A consortium of British companies on Monday unveiled a plan to test driverless cars on UK roads and motorways in 2019, the media reported.
The Driven consortium led by Oxbotica, which makes software for driverless vehicles, also plans to try out a fleet of autonomous vehicles between London and Oxford, the BBC reported.
The cars will communicate with one another about any hazards and should operate with almost full autonomy—but will have a human on board as well.
Previous tests of driverless vehicles in the UK have mainly taken place at slow speeds and not on public roads.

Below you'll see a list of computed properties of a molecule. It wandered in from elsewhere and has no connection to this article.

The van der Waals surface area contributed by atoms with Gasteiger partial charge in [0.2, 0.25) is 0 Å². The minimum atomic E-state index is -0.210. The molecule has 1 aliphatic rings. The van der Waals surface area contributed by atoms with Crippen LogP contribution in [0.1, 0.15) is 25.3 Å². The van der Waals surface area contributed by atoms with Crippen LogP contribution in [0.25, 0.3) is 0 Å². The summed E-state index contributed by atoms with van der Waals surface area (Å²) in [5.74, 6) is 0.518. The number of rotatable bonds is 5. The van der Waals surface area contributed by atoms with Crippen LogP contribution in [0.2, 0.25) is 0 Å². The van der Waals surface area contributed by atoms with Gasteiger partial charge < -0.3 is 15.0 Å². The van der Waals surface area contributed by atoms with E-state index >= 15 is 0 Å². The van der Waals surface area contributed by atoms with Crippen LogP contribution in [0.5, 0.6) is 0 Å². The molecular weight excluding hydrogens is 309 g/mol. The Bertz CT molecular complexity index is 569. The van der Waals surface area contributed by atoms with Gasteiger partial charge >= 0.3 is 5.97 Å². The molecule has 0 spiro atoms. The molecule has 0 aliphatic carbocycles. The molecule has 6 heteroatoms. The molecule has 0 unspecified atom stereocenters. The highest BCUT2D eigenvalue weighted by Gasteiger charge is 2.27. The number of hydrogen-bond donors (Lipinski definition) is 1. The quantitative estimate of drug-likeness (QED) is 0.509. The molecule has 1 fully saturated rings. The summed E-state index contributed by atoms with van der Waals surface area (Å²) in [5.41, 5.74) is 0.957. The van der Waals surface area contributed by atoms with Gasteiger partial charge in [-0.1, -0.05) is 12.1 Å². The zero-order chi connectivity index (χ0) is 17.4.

“We’re moving from the singleton autonomous vehicle to fleets of autonomous vehicles—and what’s interesting is what data the vehicles share with one another, when, and why,” the BBC quoted founder Paul Newman, a professor from Oxford University, as saying.
The project is backed by a government grant of 8.6 million pounds ($11 million) and involves an insurance company which will assess the risks involved at each stage of the journey.
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